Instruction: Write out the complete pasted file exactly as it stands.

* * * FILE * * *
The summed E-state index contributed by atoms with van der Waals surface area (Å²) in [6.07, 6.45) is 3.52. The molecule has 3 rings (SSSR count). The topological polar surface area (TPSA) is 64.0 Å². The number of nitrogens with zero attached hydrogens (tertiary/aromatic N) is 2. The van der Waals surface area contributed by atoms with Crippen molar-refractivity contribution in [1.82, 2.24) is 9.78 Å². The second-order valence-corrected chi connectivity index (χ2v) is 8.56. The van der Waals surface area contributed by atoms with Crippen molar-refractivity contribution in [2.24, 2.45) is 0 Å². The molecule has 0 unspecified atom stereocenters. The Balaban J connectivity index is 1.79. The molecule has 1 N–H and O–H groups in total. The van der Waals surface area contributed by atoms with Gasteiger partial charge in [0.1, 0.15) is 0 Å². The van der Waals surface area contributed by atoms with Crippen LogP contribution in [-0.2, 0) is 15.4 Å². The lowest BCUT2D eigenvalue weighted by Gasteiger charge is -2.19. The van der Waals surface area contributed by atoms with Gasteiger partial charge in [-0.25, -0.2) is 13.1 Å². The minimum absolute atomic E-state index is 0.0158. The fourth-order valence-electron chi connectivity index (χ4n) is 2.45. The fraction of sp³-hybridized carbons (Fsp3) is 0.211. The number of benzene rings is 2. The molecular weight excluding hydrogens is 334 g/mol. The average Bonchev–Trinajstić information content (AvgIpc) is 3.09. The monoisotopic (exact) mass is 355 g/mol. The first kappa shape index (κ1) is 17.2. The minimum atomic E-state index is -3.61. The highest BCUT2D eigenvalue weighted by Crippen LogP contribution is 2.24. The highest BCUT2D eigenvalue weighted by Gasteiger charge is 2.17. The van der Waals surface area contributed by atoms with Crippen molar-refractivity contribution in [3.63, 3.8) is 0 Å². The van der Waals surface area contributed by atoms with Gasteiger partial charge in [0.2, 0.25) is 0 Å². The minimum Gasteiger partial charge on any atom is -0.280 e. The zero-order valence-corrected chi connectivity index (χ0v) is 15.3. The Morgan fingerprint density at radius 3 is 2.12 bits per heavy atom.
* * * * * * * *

The summed E-state index contributed by atoms with van der Waals surface area (Å²) in [6.07, 6.45) is 3.52. The molecule has 3 rings (SSSR count). The topological polar surface area (TPSA) is 64.0 Å². The number of nitrogens with zero attached hydrogens (tertiary/aromatic N) is 2. The van der Waals surface area contributed by atoms with Crippen molar-refractivity contribution in [1.82, 2.24) is 9.78 Å². The second-order valence-corrected chi connectivity index (χ2v) is 8.56. The van der Waals surface area contributed by atoms with Crippen molar-refractivity contribution in [2.24, 2.45) is 0 Å². The molecule has 0 unspecified atom stereocenters. The Balaban J connectivity index is 1.79. The molecule has 1 N–H and O–H groups in total. The van der Waals surface area contributed by atoms with Gasteiger partial charge in [0.1, 0.15) is 0 Å². The van der Waals surface area contributed by atoms with Crippen LogP contribution in [-0.2, 0) is 15.4 Å². The lowest BCUT2D eigenvalue weighted by Gasteiger charge is -2.19. The van der Waals surface area contributed by atoms with Gasteiger partial charge in [-0.25, -0.2) is 13.1 Å². The minimum absolute atomic E-state index is 0.0158. The fourth-order valence-electron chi connectivity index (χ4n) is 2.45. The fraction of sp³-hybridized carbons (Fsp3) is 0.211. The number of benzene rings is 2. The molecular weight excluding hydrogens is 334 g/mol. The average Bonchev–Trinajstić information content (AvgIpc) is 3.09. The monoisotopic (exact) mass is 355 g/mol. The first kappa shape index (κ1) is 17.2. The minimum atomic E-state index is -3.61. The highest BCUT2D eigenvalue weighted by Crippen LogP contribution is 2.24. The highest BCUT2D eigenvalue weighted by Gasteiger charge is 2.17. The van der Waals surface area contributed by atoms with Crippen molar-refractivity contribution in [3.63, 3.8) is 0 Å². The van der Waals surface area contributed by atoms with Gasteiger partial charge in [0.2, 0.25) is 0 Å². The minimum Gasteiger partial charge on any atom is -0.280 e. The zero-order valence-corrected chi connectivity index (χ0v) is 15.3. The Morgan fingerprint density at radius 3 is 2.12 bits per heavy atom.